Made by MENDOAbout the books
Who will recognize a great book better than a bookstore? A bookstore run by graphic designers. Here’s why: at MENDO we get market feedback seven days a week, we are blessed to be surrounded by a bunch of talented, inspiring people – photographers, writers and publishers – and after being a bookstore for more than 15 years, we can easily say we know what book aficionados are looking for. Don’t you agree that initiating, creating and realizing jaw-dropping books now, only comes natural?
A MENDO publication is a well-designed book with visually stunning creative content, browsed by people to be amazed and inspired. The subject-matter is one of our pre-defined curated categories, fashion, photography, interior, sport, lifestyle, food and traveling. In general, a MENDO book is a piece of furniture in itself.
With stunning food photography of all 70 recipes, and dynamic location images throughout
Author Jerry Mai is a master of street food. She owns a number of restaurants specializing in nuanced flavors of Vietnamese street pho. Throughout this book, Jerry presents street food from the length of the country. There’s bahn mi, rice paper rolls, Vietnamese-style omelets, lemongrass and fresh herb infused stir-fries, fresh noodle salads and so much more. Learn the subtle finesse that distinguishes a Hanoi style pho from its southern relative.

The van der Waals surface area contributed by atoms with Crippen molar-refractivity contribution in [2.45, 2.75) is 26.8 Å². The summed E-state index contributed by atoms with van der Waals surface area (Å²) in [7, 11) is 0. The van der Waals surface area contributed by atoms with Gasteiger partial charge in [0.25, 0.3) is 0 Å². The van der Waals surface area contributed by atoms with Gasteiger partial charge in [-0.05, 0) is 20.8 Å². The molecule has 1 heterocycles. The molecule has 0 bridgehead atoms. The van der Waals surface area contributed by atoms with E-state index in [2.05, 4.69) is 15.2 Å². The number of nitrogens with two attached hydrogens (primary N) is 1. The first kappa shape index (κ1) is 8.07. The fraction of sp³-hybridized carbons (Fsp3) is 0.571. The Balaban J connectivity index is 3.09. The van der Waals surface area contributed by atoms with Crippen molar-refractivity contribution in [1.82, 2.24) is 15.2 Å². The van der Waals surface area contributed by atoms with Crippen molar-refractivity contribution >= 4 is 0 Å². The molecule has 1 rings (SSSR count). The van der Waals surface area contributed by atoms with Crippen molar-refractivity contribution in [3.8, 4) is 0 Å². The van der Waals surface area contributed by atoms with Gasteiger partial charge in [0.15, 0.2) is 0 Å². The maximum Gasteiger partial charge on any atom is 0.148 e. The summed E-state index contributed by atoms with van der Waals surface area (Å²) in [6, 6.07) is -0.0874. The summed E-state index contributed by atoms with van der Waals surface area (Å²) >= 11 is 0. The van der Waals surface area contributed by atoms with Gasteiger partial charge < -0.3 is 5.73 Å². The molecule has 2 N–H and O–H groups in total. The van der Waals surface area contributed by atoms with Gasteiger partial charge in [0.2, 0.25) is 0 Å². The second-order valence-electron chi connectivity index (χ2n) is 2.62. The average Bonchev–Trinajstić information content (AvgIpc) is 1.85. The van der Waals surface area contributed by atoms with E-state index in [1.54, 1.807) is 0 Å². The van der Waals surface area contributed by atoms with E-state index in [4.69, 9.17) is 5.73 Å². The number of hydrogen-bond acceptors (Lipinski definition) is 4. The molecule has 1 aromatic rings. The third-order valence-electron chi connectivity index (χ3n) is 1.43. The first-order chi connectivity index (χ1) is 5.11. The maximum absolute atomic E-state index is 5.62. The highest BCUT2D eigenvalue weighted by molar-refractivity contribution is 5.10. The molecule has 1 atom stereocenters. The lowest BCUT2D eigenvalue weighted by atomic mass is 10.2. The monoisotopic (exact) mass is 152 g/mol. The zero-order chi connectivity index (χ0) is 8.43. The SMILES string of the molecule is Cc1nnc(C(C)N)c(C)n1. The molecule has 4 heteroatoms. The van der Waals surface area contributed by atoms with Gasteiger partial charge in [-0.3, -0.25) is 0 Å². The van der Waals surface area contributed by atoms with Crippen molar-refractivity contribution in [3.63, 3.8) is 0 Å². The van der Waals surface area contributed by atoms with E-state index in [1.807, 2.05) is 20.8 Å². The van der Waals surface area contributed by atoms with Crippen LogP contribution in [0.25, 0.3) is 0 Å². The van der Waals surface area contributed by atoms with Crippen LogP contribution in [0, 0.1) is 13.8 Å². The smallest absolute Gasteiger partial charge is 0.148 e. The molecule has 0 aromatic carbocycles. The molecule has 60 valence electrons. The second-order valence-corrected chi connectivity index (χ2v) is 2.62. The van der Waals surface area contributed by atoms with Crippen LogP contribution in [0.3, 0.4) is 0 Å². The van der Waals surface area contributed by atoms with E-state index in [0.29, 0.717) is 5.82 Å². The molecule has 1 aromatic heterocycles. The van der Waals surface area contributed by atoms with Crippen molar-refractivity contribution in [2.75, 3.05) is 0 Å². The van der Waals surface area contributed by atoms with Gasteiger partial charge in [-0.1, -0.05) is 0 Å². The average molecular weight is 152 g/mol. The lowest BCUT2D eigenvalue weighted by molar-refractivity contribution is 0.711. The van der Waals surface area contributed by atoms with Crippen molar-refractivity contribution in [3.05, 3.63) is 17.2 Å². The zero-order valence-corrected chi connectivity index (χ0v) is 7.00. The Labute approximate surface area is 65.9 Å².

Any visitor can confirm that Vietnam is a foodies’ paradise. Nowhere is that clearer than in the hustle and bustle of its streets.
If these dishes can be made on a cart, in the swarming streets of Da Nang, you can be confident in recreating them at home. With stunning photography of all 70 recipes, accompanied by gonzo imagery of the country itself, this is the perfect book for the armchair traveler or for those wishing to commemorate their trip. This book is the first instalment of the Street Food series, with Turkey and Mexico next on the chopping block.
As any visitor will tell you, traveling through Vietnam is a culinary awakening. From Hanoi – the country’s capital, in the north – down to Ho Chi Minh, it’s easy to find where the locals eat… Because it’s right in middle of the street. Where the West might view street carts as specially reserved for the chronically intoxicated or intestinally masochistic, curbside vendors in Vietnam are the country’s greatest chefs. Street Food: Vietnam is a glimpse into these compact kitchens-on-wheels, without any of the humidity.